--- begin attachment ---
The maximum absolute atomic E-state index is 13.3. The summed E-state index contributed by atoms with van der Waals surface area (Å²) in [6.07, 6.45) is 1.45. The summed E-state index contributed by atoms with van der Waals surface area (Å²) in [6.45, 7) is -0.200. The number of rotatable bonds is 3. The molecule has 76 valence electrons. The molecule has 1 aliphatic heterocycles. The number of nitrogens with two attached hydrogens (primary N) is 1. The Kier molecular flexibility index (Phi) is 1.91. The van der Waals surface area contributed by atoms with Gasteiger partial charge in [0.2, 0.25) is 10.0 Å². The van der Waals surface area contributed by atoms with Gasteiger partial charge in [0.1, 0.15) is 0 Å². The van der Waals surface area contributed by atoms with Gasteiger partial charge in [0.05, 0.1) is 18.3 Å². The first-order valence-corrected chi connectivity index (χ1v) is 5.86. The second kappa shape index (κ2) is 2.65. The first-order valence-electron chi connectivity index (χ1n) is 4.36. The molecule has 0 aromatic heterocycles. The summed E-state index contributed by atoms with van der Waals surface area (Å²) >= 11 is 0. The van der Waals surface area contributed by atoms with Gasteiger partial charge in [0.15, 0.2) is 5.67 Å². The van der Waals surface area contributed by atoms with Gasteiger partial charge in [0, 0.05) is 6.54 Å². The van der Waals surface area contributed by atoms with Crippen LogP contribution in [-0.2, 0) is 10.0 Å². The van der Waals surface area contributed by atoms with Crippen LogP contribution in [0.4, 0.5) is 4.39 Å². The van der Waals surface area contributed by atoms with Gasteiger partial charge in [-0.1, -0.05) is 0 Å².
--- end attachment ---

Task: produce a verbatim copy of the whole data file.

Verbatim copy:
The maximum absolute atomic E-state index is 13.3. The summed E-state index contributed by atoms with van der Waals surface area (Å²) in [6.07, 6.45) is 1.45. The summed E-state index contributed by atoms with van der Waals surface area (Å²) in [6.45, 7) is -0.200. The number of rotatable bonds is 3. The molecule has 76 valence electrons. The molecule has 1 aliphatic heterocycles. The number of nitrogens with two attached hydrogens (primary N) is 1. The Kier molecular flexibility index (Phi) is 1.91. The van der Waals surface area contributed by atoms with Gasteiger partial charge in [0.2, 0.25) is 10.0 Å². The van der Waals surface area contributed by atoms with Gasteiger partial charge in [0.1, 0.15) is 0 Å². The van der Waals surface area contributed by atoms with Gasteiger partial charge in [0.05, 0.1) is 18.3 Å². The first-order valence-corrected chi connectivity index (χ1v) is 5.86. The second kappa shape index (κ2) is 2.65. The first-order valence-electron chi connectivity index (χ1n) is 4.36. The molecule has 0 aromatic heterocycles. The summed E-state index contributed by atoms with van der Waals surface area (Å²) >= 11 is 0. The van der Waals surface area contributed by atoms with Gasteiger partial charge in [0.15, 0.2) is 5.67 Å². The van der Waals surface area contributed by atoms with Gasteiger partial charge in [0, 0.05) is 6.54 Å². The van der Waals surface area contributed by atoms with Crippen LogP contribution in [-0.2, 0) is 10.0 Å². The van der Waals surface area contributed by atoms with Crippen LogP contribution in [0.4, 0.5) is 4.39 Å². The van der Waals surface area contributed by atoms with Gasteiger partial charge in [-0.1, -0.05) is 0 Å².